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June 2012    Photographers Resource - Monthly    Edition 102

Summer Projects to Help with Our Photography

Freezing Water In Time
taken in a dimly lit room electric flash duration is the freezing speed

Image taken with Nikon D300, with 105mm F2.8 VR macro lens, ISO 640, 1/60s, F22, EV -0.7
In This Issue:-
  • Editorial

  • Feature - A Local Project

  • Photographic Feature - Creating a Learning Project

  • June Photographers Diary

  • June Wildlife Diary

Projects are a good way to have a reason to put our photography into use or to learn a new photographic skill. It can be used as a way to make us get out and take photographs in the first place, to have a reason to visit our local area and record what we can see, and it is also a way of identifying what we feel our photographic weaknesses might be and then looking at ways we can overcome them, by putting together actual tasks where we can try out and experiment with new sills and techniques.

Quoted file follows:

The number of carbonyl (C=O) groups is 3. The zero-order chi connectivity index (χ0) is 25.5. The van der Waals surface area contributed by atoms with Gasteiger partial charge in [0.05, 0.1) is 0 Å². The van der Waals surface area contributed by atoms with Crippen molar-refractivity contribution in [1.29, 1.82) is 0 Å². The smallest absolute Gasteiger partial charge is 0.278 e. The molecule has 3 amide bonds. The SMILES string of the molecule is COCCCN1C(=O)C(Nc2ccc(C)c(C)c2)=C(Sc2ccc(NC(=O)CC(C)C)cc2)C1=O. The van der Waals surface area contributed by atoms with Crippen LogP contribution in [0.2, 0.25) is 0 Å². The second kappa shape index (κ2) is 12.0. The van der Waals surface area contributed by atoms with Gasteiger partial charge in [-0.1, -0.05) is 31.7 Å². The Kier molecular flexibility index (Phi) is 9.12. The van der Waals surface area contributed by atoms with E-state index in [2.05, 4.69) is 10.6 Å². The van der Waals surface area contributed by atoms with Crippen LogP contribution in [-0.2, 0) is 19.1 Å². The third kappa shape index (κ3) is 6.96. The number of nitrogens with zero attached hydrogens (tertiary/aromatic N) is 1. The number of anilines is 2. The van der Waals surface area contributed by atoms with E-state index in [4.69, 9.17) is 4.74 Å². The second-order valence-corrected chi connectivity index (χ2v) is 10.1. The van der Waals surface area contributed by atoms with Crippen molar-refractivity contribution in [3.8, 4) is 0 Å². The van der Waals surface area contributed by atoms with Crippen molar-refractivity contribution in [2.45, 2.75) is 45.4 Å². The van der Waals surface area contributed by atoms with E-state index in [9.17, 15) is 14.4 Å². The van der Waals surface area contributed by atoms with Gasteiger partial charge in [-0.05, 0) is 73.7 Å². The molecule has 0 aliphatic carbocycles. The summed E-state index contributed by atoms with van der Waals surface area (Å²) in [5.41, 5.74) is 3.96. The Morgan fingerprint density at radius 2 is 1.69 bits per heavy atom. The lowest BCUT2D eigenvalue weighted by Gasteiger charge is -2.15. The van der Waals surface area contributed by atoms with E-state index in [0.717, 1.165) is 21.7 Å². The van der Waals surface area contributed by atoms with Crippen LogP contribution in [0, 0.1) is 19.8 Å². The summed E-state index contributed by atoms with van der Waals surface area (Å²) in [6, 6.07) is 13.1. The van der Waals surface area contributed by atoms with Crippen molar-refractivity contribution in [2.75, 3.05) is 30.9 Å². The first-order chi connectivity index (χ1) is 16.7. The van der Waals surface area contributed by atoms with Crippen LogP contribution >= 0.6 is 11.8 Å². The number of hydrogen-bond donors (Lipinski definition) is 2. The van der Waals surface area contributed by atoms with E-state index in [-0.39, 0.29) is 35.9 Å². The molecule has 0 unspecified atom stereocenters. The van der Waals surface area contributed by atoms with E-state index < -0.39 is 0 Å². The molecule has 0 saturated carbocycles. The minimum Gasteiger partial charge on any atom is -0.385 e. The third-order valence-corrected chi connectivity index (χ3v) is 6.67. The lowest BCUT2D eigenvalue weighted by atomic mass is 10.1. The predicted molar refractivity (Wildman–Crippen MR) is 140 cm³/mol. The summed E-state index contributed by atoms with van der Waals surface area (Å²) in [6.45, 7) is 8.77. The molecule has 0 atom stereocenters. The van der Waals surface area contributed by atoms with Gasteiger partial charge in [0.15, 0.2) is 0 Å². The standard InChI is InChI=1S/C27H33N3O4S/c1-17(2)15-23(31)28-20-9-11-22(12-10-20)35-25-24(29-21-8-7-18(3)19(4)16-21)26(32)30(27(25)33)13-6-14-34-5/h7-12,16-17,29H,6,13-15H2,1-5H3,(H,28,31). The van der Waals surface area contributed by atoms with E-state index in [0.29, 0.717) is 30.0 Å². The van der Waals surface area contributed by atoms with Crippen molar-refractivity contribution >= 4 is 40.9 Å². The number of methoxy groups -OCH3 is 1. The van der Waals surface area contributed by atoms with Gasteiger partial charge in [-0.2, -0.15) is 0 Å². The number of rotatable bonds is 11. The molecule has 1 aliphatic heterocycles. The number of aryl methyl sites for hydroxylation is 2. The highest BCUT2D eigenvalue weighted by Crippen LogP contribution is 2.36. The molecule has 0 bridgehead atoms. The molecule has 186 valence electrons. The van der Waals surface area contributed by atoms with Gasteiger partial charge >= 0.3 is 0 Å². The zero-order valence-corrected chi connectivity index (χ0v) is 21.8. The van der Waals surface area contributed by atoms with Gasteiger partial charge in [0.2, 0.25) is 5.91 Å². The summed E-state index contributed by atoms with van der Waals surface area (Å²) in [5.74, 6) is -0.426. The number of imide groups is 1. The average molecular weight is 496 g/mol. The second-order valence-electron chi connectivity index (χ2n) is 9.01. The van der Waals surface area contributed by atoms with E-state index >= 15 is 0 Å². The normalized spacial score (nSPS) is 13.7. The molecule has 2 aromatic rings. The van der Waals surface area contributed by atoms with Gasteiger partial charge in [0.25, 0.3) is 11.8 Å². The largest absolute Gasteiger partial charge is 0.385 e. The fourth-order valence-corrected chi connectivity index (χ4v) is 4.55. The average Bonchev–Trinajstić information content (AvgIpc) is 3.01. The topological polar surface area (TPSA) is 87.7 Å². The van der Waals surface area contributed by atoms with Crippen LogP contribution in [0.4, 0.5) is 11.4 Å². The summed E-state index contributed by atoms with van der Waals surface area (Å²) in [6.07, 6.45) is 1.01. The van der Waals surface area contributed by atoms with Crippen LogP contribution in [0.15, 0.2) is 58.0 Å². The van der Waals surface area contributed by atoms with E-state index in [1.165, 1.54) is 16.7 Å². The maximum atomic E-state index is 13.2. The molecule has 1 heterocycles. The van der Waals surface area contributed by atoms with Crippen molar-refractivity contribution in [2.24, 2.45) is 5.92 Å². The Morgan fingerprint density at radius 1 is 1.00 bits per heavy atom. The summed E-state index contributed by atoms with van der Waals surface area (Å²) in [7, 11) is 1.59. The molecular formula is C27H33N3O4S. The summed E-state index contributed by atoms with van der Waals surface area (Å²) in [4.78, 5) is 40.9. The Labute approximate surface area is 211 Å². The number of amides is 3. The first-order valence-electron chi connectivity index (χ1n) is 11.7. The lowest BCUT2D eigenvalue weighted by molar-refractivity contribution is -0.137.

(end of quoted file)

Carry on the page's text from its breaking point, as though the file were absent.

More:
The coming summer months are a good time to put projects into action. The days a longer, the weather in the main is better and some of the more challenging photographic skills such as sunsets, lost highlights, exposure etc are more available to us. So this month we are going to concentrate on Projects, looking at a local project where you can get out and about but at the same time in these difficult economic times keep the costs down, but also at the same time give you some ideas of what photographic skills you may like to try out over the coming months.

The June and July diaries are full of events throughout the UK that you can use to find something close enough to you but also give you ideas of the types of skills you might like to perfect. June particularly, stating off with two Bank Holiday days has a wide variety of events.

For the budding wildlife photographer the Wildlife Photography section below for June should also give you plenty of ideas for what you can see during the month and might like to practice skills.

Whatever you decide to do remember to have fun, and think about ways you might be able to use your photographs once you've got them, like for example creating a photo book.